Louis Vuitton buys controlling share in high-end crocodile tannery

October 11th, 2011

Image via Vogue.com

Did you look through the show shots from Louis Vuitton Spring 2012 and think to yourself, “Self, there’s a whole boatload of crocodile in this collection, and I’m not just talking about bags?” If you did, Women’s Wear Daily‘s report that LVMH has invested heavily in a family-owned Singaporean crocodile tannery makes so much sense that it’s almost silly.

Indeed, the exotics in Vuitton’s show didn’t stop at bags; it seemed like every other model was wearing a powdery pastel coat or jacket made of yards of the exceptionally pricey skin, the MSRPs of which will surely boggle the mind once they come to retail. If Vuitton (and LVMH’s other leather goods brands, including Celine and Givenchy) intends to continue this uptick in crocodile design, then this investment could be the start of many beautiful accessories to come. Are you a croc customer?

Accessories companies like Louis Vuitton that have an enormous range of price points and enough cultural clout to pull people in who might not otherwise be luxury accessories customers usually make the bulk of their profit in the lower end of their price point, but the acquisition of the controlling share in the Singaporean Heng Long International tannery indicates that the company feels that it has opportunities at the higher end of the price spectrum as well. And they’re probably right; LV’s profits keep expanding, and several of the aforementioned brands that the company owns are having accessories heydays as well.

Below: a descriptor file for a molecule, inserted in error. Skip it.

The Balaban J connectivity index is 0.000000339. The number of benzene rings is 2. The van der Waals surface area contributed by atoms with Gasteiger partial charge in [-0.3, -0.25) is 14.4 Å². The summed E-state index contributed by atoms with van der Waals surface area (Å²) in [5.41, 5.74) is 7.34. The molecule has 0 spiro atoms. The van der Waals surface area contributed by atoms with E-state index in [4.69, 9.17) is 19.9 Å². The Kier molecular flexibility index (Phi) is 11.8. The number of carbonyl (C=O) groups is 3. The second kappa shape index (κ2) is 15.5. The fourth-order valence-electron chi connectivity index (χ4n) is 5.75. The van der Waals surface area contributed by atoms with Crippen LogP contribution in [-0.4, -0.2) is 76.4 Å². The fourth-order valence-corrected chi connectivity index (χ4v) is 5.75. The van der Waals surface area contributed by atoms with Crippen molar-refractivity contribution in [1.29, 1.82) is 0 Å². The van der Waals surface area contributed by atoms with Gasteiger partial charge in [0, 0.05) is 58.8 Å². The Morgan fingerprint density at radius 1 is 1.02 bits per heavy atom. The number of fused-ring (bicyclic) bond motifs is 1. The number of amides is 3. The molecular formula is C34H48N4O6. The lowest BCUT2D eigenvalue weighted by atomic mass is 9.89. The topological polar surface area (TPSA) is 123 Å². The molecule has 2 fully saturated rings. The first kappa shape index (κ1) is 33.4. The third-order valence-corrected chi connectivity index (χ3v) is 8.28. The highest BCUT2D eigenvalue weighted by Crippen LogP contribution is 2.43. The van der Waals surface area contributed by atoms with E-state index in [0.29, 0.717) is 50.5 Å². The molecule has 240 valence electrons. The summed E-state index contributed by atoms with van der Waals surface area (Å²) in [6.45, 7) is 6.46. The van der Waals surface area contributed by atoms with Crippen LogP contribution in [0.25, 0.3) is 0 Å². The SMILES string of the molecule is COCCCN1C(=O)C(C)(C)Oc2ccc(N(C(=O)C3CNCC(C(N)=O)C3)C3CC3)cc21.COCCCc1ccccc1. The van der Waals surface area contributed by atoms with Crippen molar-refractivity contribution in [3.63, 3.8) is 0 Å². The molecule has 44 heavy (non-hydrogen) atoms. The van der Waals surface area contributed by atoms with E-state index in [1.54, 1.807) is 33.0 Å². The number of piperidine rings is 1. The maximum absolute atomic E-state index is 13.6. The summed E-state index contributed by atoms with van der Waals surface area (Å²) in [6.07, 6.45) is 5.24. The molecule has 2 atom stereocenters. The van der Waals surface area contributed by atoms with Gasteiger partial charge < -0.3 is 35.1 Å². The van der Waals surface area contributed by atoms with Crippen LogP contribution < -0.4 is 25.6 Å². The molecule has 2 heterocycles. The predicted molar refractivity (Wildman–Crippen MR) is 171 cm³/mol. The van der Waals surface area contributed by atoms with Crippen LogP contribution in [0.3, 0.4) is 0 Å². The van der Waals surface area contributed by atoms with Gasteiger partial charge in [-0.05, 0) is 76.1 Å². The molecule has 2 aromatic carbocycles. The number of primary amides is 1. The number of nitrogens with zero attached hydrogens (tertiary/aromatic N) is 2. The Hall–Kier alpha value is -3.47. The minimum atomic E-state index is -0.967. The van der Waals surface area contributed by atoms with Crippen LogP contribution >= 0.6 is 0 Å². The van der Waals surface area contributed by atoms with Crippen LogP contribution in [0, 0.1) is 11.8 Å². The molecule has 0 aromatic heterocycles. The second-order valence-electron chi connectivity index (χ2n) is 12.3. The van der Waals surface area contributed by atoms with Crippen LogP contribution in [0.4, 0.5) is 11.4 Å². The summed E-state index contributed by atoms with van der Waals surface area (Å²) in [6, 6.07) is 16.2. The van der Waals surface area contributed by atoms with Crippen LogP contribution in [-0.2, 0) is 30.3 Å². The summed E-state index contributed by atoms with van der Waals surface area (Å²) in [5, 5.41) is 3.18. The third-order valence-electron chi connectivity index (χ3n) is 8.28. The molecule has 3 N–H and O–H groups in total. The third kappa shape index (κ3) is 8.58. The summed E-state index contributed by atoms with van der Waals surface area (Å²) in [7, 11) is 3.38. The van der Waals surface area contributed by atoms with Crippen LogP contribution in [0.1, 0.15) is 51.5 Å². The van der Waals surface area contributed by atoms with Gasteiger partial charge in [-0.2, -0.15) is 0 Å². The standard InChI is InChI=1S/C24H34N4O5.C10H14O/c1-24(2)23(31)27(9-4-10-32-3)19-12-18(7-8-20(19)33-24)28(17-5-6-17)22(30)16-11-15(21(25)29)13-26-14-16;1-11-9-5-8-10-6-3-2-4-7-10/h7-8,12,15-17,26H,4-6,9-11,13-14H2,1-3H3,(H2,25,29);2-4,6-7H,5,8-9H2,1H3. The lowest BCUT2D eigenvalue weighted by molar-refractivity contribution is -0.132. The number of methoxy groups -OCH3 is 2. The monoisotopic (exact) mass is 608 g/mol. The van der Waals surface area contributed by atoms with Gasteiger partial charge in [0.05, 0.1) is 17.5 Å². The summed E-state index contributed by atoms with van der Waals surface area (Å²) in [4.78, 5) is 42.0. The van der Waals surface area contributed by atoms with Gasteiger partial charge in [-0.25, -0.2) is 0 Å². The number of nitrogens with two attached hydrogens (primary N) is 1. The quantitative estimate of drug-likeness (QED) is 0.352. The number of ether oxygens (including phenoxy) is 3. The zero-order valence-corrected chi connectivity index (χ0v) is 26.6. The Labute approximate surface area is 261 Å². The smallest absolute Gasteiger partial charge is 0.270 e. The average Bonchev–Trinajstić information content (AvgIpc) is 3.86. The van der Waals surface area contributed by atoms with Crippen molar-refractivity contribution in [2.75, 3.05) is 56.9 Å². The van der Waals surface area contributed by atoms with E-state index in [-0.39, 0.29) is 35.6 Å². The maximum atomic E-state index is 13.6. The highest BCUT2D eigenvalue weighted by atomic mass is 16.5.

Perhaps unexpectedly, LVMH’s move toward exotics is particularly savvy in a faltering global economy. While the low-end customers may be feeling the pinch, those who might buy a $30,000 crocodile Speedy are raking in money at pre-crash rates. That’s why Hermes keeps expanding rapidly every quarter; it’s a company whose customers are generally in an economic class that doesn’t feel much of a pinch because of fiscal fluctuations. If I was a gambler, I’d bet that this acquisition is an indication that LVMH is trying to ensure that its brands move into a similar spot, if they aren’t there already.

Not to mention, of course, that vertical integration is good for business when you’re a company the size of LVMH. The more steps in the production process that it can control, the more affect that its decisions and policies can have on not only how much LVMH spends on raw materials, but also on global prices for exotic leathers. The rich just keep getting richer, and Louis Vuitton intends to get richer by supplying them with incredibly expensive leather goods.

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